There Is No D in TFC: Seattle Sounders on the Attack

The hype continues as the Seattle Sounders and Toronto FC prepare for MLS Cup on Saturday.

Your humble blogger is all riled up for the chance to see the Boys in Rave Green bring home the Cup. I’ve dissed the East, I’ve tossed shade at MLS policy and now I’m gonna dissect our opponent, TFC.

When you think Toronto, you think Giovinco, Altidore and Bradley. Then you think, Oh crap. We’re in trouble. Giovinco isn’t just a brand name, the wee man has 78 points (G +A) in just 67 total MLS games. That’s right, Giovinco averages over a point a game. Altidore is no slouch either in his second stint in the league, with 37 in 54. This dominance was obvious to anyone who watched TFC’s offense in the Eastern Conference clinching victory last Wednesday. The Reds were en fuego: Altidore and Giovinco slicing and dicing, Bradley running box-to-box and the Reds scoring 5 goals and 7 on aggregate. Bonkers! Surely Seattle is quaking in their green boots at the prospect of facing that offensive juggernaut.

But Toronto needs a frightening attack because their backline has always been laughable. Defense is quite the unicorn in the 6ix. Coaches have come and gone, but before Greg Vanney this season, the Reds have always been generous. Since MLS adopted the 34 game schedule in 2011, TFC averages just over 53 GA a season, or 1.56 a game. This year, TFC only conceded 39 goals (for their first season with a sub-40 GA since ’11), really helped that average. In quick contrast, the Sounders are at 40 GA a season, 1.18 a game in that span.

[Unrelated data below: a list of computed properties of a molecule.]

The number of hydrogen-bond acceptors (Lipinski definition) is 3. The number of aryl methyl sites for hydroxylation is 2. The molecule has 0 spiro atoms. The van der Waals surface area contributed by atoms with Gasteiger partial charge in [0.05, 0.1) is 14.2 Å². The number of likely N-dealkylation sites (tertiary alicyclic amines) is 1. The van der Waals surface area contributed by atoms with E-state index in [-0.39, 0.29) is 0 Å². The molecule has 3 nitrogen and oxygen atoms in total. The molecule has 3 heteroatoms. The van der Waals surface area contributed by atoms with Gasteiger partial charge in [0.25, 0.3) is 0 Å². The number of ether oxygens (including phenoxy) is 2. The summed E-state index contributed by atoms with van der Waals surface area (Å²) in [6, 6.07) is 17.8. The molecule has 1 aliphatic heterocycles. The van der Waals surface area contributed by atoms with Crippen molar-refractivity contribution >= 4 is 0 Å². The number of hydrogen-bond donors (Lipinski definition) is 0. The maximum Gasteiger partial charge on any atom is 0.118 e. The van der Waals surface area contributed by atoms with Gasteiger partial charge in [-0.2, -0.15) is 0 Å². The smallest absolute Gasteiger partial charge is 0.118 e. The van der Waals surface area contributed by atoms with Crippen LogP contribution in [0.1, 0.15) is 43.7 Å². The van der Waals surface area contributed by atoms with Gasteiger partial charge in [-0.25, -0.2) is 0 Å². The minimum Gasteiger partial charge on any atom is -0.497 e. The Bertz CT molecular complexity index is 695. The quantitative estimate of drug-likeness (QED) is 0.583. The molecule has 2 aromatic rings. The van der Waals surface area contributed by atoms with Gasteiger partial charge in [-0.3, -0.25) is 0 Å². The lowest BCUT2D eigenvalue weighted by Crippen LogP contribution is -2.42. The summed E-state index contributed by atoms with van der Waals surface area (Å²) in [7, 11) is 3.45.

This past offseason, after a 3-nil drubbing by Montreal in TFC’s first taste of the playoffs, the Reds spent a lot of time and money addressing this glaring weakness. Drew Moor, Steven Beitashour, Will Johnson (ohhhhhh I hates Will Johnson) and Clint Irwin were all brought in to be the yin to the Gio/Altidore/Bradley triumvirate’s yang.

So is this the new-look, defensive-minded Toronto Vanney had in mind? Not really. Toronto’s backline made Montreal’s attack look competent. TFC hemorrhaged 5 goals to the Impact in that series. Montreal, by no stretch of the imagination a potent attacking team (they scored 49, conceded 53), lit Toronto up! Part of that 7-5 score line can be chalked up to context: the Eastern Conference just plays fastbreak soccer. The East teams all score and ship goals with equal aplomb and the best matches feature arcade-like scores, just like the Toronto-Montreal treat. But yeah, Toronto ships goals.

Vanney knows his 3-5-2 alignment employs a very porous 3-man backline. Eriq Zavaleta is Toronto’s starting right back. One more time: Eriq Zavaleta is Toronto’s starting left back. A former forward who couldn’t get minutes for a CB-hungry team in Seattle (remember when we were trotting out Ianni and Hurtado and a defunct Djimi) is starting on the backline of the Eastern Conference champs. Vanney’s alignment lives and dies with the whole “the best defense is a good offense” cliché. If Seattle can pressure the fullbacks to retreat and make Toronto play a 5-3-2, it’s gonna be another long Toronto offseason hunting for defenders and excuses.

 

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